NOT DESIGNATED FOR PUBLICATION
IN THE COURT OF APPEALS OF THE STATE OF KANSAS
In the Matter of the Care and Treatment of
STEVEN R. ISLAM.
Appeal from Sedgwick District Court; ROBB W. RUMSEY, judge. Opinion filed April 23, 2021.
Jennifer Wyatt, of Wyatt & Davidson, LLC, of Salina, for appellant.
Dwight R. Carswell, assistant solicitor general, and Derek Schmidt, attorney general, for appellee.
Before ARNOLD-BURGER, C.J., POWELL and CLINE, JJ.
PER CURIAM: Typically, constitutional grounds for reversal asserted for the first
time on appeal are not properly before the appellate court for review. Bussman v. Safeco
Ins. Co. of America,
298 Kan. 700
317 P.3d 70
Steven R. Islam is involuntarily committed as a sexually violent predator.
Following his 2018 annual review, Islam requested an annual review hearing to
determine whether he was eligible for transitional release. The district court found Islam
failed to satisfy his burden to justify placement into transitional release. On appeal, Islam
argues the Kansas Sexually Violent Predator Act (KSVPA), K.S.A. 59-29a01 et seq.,
violates the United States Constitution because it does not meet due process
requirements. Because Islam failed to preserve this issue, we must dismiss his appeal.
FACTUAL AND PROCEDURAL HISTORY
In 2003, Islam was involuntarily committed as a sexually violent predator under
the KSVPA. Under the KSVPA, Islam received annual reviews of his mental condition.
Following the State's 2018 annual notice of right to petition for release from treatment
over the Secretary's objection, Islam requested an annual review hearing to review the
status of his mental condition. See K.S.A. 2020 Supp. 59-29a08.
The district court conducted an annual review hearing in May 2019 and found
Islam "failed to meet his burden of showing probable cause to believe that his mental
abnormality or personality disorder has significantly changed so that he is safe to be
placed in transitional release." The district court also "request[ed] that a hearing be set for
the State to present evidence" on what it takes for a person—and specifically Islam—"to
move forward in the Sexual Predator Treatment Program." The district court held an
evidentiary hearing for that purpose on August 1, 2019. At the conclusion of the hearing,
the district court noted the purpose of the hearing (which it characterized as educating the
court and Islam on what was "missing" in Islam's attempts to move forward in the Sexual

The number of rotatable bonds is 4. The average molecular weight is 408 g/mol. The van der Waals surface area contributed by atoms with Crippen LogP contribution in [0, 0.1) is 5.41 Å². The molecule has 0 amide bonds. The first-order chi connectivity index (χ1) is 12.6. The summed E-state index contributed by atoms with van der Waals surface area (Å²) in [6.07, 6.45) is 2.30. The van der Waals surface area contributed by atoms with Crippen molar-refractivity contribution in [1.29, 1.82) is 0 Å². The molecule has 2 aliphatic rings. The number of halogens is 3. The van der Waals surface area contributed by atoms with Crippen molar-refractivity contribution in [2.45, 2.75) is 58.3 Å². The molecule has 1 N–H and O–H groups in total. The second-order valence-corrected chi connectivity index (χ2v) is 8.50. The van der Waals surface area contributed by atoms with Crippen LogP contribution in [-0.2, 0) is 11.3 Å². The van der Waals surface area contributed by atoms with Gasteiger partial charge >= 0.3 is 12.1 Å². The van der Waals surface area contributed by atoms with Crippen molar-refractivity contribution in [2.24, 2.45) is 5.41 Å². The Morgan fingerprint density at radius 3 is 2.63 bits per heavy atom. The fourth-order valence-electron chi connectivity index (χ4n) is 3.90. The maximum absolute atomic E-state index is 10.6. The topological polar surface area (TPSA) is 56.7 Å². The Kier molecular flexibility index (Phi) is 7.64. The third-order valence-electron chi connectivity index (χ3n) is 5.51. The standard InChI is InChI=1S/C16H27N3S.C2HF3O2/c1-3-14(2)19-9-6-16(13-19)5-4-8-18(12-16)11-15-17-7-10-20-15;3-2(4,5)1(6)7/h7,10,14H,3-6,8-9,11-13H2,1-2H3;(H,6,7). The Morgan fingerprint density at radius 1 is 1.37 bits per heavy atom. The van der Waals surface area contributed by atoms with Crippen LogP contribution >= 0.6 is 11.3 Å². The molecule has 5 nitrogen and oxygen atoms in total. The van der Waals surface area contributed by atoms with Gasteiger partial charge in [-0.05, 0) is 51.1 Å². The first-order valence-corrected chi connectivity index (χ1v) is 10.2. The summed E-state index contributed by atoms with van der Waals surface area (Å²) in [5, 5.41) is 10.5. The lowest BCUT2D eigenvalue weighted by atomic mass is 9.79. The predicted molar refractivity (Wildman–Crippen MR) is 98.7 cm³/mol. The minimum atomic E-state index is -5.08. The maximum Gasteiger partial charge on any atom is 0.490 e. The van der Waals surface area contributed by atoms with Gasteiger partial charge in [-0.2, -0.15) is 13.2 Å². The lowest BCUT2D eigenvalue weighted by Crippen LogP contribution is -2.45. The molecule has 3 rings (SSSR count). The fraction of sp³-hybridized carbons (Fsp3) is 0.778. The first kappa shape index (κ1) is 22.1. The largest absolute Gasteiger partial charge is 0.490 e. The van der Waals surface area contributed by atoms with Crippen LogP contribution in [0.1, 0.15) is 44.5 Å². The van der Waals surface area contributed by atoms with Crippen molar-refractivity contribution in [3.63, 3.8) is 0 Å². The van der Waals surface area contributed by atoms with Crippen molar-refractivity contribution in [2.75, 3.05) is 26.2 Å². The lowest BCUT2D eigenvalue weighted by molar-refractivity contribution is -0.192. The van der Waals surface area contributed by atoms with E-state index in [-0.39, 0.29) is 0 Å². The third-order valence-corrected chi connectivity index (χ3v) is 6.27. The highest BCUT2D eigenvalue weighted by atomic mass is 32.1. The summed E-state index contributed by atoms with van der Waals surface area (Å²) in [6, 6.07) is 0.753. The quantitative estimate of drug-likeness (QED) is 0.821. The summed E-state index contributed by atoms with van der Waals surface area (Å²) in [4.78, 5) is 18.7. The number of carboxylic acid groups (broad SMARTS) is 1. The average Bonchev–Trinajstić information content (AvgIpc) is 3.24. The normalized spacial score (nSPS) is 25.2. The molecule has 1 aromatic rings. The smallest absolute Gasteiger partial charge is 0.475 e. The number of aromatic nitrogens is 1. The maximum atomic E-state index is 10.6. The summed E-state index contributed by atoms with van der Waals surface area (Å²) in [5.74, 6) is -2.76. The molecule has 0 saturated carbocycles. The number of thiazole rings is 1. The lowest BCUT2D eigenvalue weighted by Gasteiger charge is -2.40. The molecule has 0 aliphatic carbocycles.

Predator Treatment Program) had been served.
The journal entry of the district court's judgment at the May 2019 hearing was
filed on June 26, 2020. On July 10, 2020, Islam filed a notice of appeal, in which he
appealed "all adverse rulings and decisions made related to the judgment rendered on the
15th day of May, 2019, as memorialized in the Journal Entry, which was file-stamped on
the 26th day of June, 2020." The record does not contain any journal entry regarding the
August 1, 2019 hearing, nor does Islam's notice of appeal mention this hearing.
On appeal, Islam does not challenge the district court's probable cause finding.
Instead, the sole issue raised in his brief is his claim that the KSVPA violates the United
States Constitution because it does not meet due process requirements. Islam did not raise
this argument below, nor does he offer any reason why he failed to do so.
Litigants generally are precluded from raising an issue on appeal when they failed
to raise the issue in the district court. State v. Johnson,
309 Kan. 992
441 P.3d 1036
(2019). While exceptions to this general rule exist, Supreme Court Rule 6.02(a)(5) (2021
Kan. S. Ct. R. 35) requires an appellant to explain why an issue that was not raised below
should be considered for the first time on appeal. Our Supreme Court has warned this rule
is to be strictly enforced, and litigants who fail to comply with this rule risk a ruling that
the issue is improperly briefed, and the issue will be deemed waived or abandoned. See
State v. Daniel,
307 Kan. 428
410 P.3d 877
(2018). And, even if an exception
supports the decision to review a new issue, an appellate court has no obligation to do so.
State v. Parry,
305 Kan. 1189
390 P.3d 879
(2017). This is true even when the
new issue raised is a constitutional one. State v. Godfrey,
301 Kan. 1041
Islam has failed to comply with Supreme Court Rule 6.02(a)(5), since he did not
explain why he did not raise the issue below, nor did he explain why this court should
consider his claim for the first time on appeal. Thus, we must consider the issue waived.
Because Islam failed to raise his sole issue on appeal below and does not argue
that an exception exists, which allows this court to address the issue, we are required to
dismiss the appeal.